Indeed, when drilling down into the latest Parker Review figures, it becomes harder to square the upbeat ‘significant progress’ statement, particularly when looking at ethnic representation on the key functional roles of boards. To use the Parker Reviews own language: ‘progress remains slower’. If you look across those FTSE 100 companies who responded with information, only five CEOs were from an ethnic minority group; the equivalent figures for the position of chair and CFO were only two and four, respectively. Of these 11 appointments, only one was a woman.

Tellingly, perhaps, when Sir John Parker was commenting on the most recent results, he said, ‘Ethnic diversity needs to be given the same level of board room focus that finally led to increasing female representation on boards which has seen real progress in recent years.’ This is interesting because it suggests that in some cases boards may have focused more on gender diversity than ethnic diversity. I think there may be some truth in this, although that’s not to suggest, of course, that this has been a deliberate policy of boards. That being said, it’s certainly the case that FTSE boards will be under pressure to improve ethnic diversity, particularly those companies who are not compliant with’ one by 21’ recommendation. We are sure to hear much more about this as we move into the second half of 2021.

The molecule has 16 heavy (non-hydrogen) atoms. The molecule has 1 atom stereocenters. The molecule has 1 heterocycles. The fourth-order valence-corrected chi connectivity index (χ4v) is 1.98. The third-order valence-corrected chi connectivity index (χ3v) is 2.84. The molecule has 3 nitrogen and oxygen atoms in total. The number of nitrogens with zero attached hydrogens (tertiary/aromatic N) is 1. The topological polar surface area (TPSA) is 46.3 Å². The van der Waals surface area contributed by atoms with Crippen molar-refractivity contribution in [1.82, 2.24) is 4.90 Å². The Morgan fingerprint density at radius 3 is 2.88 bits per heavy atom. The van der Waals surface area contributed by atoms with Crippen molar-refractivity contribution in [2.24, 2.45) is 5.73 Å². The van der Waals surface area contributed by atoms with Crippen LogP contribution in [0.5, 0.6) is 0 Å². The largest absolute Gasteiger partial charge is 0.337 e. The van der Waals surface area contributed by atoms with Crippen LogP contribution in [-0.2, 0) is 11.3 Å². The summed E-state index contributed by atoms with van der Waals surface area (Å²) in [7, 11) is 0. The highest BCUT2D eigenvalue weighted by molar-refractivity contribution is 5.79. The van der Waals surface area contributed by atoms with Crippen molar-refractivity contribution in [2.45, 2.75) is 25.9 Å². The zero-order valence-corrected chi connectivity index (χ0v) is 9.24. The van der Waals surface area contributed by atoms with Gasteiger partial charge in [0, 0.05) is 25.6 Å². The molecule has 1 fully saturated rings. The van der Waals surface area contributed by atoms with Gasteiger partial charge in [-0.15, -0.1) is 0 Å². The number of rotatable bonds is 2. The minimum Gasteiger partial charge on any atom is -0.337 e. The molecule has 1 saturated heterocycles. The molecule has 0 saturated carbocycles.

The March report from the Parker Review concerned FTSE 100 companies only. An update will be published later this year on ethnic minority representation within FTSE 250 companies, the target here being ‘one by 24’. This means FTSE 250 boards have three years to go before they need to fall into line. It will be interesting, nonetheless, to see the state of play when figures for the FTSE 250 are released.

I will leave the final words to Sir Kenneth Olisa, an advisor to the Parker Review, who eloquently said: ‘The next challenge will be to make that achievement [one by 21] sustainable. There would be little point in hitting our target only for us to return to business as usual in January. As the Hampton-Alexander Review has shown us recently, there is much more to be done on the pipeline to bring minorities into executive committees and, ultimately, in the boardroom. Board diversity is a driver of competitive advantage - talent must rise up the corporate pyramid no matter what colour it is.’

The views and opinions expressed herein are the views and opinions of the author and do not necessarily reflect those of Nasdaq, Inc. or its subsidiaries.